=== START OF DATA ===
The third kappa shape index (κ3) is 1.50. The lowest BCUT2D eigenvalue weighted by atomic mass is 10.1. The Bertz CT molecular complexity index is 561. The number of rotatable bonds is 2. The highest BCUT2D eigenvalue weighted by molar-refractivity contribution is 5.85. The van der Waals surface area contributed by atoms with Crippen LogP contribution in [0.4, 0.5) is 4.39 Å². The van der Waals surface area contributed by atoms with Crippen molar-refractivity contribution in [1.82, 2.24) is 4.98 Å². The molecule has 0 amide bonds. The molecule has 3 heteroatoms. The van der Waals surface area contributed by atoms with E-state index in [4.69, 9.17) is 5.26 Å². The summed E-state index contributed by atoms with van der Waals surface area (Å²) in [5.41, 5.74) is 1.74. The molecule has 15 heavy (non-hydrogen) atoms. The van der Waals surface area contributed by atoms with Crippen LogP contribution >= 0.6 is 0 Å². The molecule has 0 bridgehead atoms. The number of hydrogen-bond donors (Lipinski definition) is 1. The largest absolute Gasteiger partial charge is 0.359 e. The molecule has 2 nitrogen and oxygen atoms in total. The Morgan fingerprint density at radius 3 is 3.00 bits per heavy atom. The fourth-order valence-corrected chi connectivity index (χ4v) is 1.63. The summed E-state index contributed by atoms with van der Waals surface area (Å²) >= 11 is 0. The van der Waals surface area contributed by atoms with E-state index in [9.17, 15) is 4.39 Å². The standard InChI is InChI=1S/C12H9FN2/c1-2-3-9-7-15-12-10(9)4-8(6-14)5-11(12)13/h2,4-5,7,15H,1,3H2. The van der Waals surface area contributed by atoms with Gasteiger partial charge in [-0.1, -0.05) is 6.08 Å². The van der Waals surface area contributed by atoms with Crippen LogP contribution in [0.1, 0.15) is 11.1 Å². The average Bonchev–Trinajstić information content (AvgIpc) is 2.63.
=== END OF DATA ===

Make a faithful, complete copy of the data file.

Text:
The third kappa shape index (κ3) is 1.50. The lowest BCUT2D eigenvalue weighted by atomic mass is 10.1. The Bertz CT molecular complexity index is 561. The number of rotatable bonds is 2. The highest BCUT2D eigenvalue weighted by molar-refractivity contribution is 5.85. The van der Waals surface area contributed by atoms with Crippen LogP contribution in [0.4, 0.5) is 4.39 Å². The van der Waals surface area contributed by atoms with Crippen molar-refractivity contribution in [1.82, 2.24) is 4.98 Å². The molecule has 0 amide bonds. The molecule has 3 heteroatoms. The van der Waals surface area contributed by atoms with E-state index in [4.69, 9.17) is 5.26 Å². The summed E-state index contributed by atoms with van der Waals surface area (Å²) in [5.41, 5.74) is 1.74. The molecule has 15 heavy (non-hydrogen) atoms. The van der Waals surface area contributed by atoms with Crippen LogP contribution >= 0.6 is 0 Å². The molecule has 0 bridgehead atoms. The number of hydrogen-bond donors (Lipinski definition) is 1. The largest absolute Gasteiger partial charge is 0.359 e. The molecule has 2 nitrogen and oxygen atoms in total. The Morgan fingerprint density at radius 3 is 3.00 bits per heavy atom. The fourth-order valence-corrected chi connectivity index (χ4v) is 1.63. The summed E-state index contributed by atoms with van der Waals surface area (Å²) >= 11 is 0. The van der Waals surface area contributed by atoms with E-state index in [9.17, 15) is 4.39 Å². The standard InChI is InChI=1S/C12H9FN2/c1-2-3-9-7-15-12-10(9)4-8(6-14)5-11(12)13/h2,4-5,7,15H,1,3H2. The van der Waals surface area contributed by atoms with Gasteiger partial charge in [-0.1, -0.05) is 6.08 Å². The van der Waals surface area contributed by atoms with Crippen LogP contribution in [0.1, 0.15) is 11.1 Å². The average Bonchev–Trinajstić information content (AvgIpc) is 2.63.